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Validation of the Human Need for Support

Part of the training in most psychology doctoral programs involves going through your own personal therapy or analysis. There are two main reasons for this: 1) It is important for psychologists to truly understand themselves in every way, especially to recognize issues if they occur when doing therapy, and 2) to experience being on the “other” side of therapy and to experience personally that asking for help from a professional is not a sign of weakness.

Everyone does need support and a supportive network. This does not mean you are weak, but that you are human. People really do need people, as the song goes. This is true whether or not you have, or know, or care for a person with chronic illness. There are, however, differences in the amount and kinds of support people needand the kinds of support people are able and willing to provide.

Back in the early part of the 20th century a psychologist (Sullivan) stated that children would be okay if they had just one good friend by age 11 or 12. More than one friend was fine, but only one was/is necessary. The kind of support system the patient already has is a very important factor. Do you already have the support of someone you can count on? Not everyone needs to see a professional counselor, social worker, therapist, psychologist or psychiatrist.

How does someone know when they need support or what kind of support they need? How does someone know how to ask for support or help or how to offer it when someone else needs support? There are no blanket answers here, because even with universal human needs, there are innumerable individual differences in people.

When I received my own diagnosis of Pemphigus I did what I would tell anyone to do: I consulted with a professional, and over the years I have checked in every couple of years to make sure I have an objective perspective. Sometimes it feels like jumping through hoops (e.g., just trying to get to the right doctor or treatment) , and sometimes it feels like leaping through “flaming” hoops (e.g., trying to get insurance coverage, etc.). When running the Pittsburgh P/P support group, I realized that for many/ most patients it is most important to reach out when they had their worst symptoms.

How a person will react/ respond to the illness depends on many factors. If you find yourself isolating yourself, tearful much of the time, feeling helpless or hopeless, not enjoying things previously enjoyed or having sleep difficulties (difficulty falling asleep, difficulty staying asleep, or early morning awakening) those are some indicators that at the very least a professional consult may be critical for the best quality life under what may be extremely difficult conditions.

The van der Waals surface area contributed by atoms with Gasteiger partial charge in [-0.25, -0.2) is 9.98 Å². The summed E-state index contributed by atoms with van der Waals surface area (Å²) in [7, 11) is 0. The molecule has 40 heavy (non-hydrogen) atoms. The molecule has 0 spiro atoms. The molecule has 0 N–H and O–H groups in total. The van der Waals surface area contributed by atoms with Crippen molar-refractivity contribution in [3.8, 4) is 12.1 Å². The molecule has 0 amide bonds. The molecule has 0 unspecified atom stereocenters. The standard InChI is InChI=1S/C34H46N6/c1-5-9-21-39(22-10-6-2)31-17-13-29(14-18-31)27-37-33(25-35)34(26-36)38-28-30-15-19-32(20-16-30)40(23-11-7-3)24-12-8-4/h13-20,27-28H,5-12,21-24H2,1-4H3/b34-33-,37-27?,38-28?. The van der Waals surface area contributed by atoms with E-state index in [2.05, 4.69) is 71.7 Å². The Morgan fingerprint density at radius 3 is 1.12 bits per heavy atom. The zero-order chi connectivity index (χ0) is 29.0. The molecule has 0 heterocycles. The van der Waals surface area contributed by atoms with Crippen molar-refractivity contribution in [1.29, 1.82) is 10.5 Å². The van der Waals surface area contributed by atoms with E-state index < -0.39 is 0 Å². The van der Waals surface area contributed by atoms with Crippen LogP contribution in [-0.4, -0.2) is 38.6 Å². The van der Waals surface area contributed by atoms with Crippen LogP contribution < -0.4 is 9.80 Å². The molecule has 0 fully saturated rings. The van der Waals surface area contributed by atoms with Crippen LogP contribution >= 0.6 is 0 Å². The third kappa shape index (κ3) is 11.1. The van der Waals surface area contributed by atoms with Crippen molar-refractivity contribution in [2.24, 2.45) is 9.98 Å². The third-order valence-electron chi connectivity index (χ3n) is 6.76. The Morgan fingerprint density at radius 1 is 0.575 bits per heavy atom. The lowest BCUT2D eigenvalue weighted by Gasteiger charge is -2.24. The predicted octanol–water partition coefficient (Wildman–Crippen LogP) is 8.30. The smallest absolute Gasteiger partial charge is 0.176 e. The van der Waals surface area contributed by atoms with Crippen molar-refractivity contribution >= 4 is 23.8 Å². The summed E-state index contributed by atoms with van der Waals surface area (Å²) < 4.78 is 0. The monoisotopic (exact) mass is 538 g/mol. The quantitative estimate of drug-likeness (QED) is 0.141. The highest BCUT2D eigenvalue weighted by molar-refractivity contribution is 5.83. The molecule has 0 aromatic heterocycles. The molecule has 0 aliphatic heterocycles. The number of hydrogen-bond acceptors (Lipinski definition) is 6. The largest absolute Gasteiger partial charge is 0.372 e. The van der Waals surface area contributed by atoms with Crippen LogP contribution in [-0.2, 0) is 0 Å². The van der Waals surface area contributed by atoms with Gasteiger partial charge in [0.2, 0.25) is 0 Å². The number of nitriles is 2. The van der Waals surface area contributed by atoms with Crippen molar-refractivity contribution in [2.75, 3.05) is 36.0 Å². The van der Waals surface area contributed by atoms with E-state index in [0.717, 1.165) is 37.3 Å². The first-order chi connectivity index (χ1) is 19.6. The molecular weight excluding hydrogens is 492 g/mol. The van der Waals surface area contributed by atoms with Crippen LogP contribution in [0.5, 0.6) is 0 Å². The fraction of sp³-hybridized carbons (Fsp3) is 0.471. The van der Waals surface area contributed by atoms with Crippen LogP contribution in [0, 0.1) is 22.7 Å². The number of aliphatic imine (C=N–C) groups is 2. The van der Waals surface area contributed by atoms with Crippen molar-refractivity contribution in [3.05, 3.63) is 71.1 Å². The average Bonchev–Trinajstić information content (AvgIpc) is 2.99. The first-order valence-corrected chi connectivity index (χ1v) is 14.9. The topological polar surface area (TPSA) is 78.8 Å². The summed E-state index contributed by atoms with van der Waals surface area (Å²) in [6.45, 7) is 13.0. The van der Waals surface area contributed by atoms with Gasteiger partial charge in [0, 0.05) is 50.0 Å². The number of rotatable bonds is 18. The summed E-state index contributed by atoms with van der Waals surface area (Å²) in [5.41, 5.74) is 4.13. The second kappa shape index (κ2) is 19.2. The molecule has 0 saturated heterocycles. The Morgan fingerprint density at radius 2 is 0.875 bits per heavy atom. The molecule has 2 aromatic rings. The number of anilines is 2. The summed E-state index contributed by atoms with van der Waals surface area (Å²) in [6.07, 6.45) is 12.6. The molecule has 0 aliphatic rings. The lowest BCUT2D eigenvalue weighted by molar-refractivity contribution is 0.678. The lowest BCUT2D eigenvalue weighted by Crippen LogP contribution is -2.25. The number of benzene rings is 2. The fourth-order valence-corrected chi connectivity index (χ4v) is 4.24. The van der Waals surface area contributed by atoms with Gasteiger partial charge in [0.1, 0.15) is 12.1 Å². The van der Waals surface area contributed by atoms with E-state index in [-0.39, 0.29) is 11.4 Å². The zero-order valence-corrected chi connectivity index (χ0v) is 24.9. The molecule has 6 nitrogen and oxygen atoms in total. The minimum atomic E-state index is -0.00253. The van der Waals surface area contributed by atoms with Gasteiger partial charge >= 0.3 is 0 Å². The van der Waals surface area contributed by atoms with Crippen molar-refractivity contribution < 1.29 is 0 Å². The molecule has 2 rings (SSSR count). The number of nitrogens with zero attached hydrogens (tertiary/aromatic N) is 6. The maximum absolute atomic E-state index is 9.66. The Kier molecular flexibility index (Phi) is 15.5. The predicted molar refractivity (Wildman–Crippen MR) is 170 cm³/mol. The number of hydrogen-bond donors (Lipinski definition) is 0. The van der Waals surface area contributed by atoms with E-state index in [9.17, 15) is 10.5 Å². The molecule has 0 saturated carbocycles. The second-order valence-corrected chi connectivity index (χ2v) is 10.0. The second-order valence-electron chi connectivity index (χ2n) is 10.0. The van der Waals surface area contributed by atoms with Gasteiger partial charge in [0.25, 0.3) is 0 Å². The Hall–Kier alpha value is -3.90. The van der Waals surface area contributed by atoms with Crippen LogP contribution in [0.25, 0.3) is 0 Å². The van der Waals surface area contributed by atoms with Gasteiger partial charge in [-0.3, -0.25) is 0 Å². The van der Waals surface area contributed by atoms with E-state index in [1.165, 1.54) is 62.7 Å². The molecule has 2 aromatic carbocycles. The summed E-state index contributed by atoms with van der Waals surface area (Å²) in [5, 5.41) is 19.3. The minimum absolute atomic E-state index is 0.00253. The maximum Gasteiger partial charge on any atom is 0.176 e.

My belief is that everyone is entitled to feel the best they can under even extraordinary conditions. Sometimes this involves prescriptions of psychotropic medications, psychotherapy, or some combination of both. Some people have a need to discuss very personal and difficult subjects on a regular basis and later need only “booster” checkup appointments. (I am available for emails and phone calls) There is no right answer.

Also, support can come from asking someone to help with basic activities like grocery shopping, cooking or laundry. Some people are better at support through doing, rather than being (there for you).

The IPPF and other groups provide a special kind of connection (acommon bond”) for people (and caregivers) with these illnesses, and innumerable personal relationships and precious friendships have been formed over the years. In many cities and other countries local groups have existed for more than a decade! Kudos to those who are running groups and to those who are in remission and continue to be active in the P/P community.

At the upcoming Annual Meeting in Philadelphia, PA at the end of April, 2010, I look forward to meeting and talking to as many of you as I can. The meeting includes support in the form of information, access to the world’s leading doctors in P/P, and the connection with others. There will be opportunities for breakout sessions tailored to your interests, and do share any suggestions about other topics which may be helpful in the future.

Think about ways you may be able to enlarge your own support systems or reach out to others who may be having difficulties. In the meantime, remember Frank Sinatra’s mantra: DO BE DO BE DO BE DO!

Dr. Terry Wolinsky-McDonald is a licensed clinical psychologist in the Pittsburgh, PA area. She is a member of the IPPF Board of Directors and frequent contributor to the Quarterly. Her articles focus on the psychological aspects of living with P/P in patients, 보호자, and family members.
문제 60 - 봄 2010 에 올린 글

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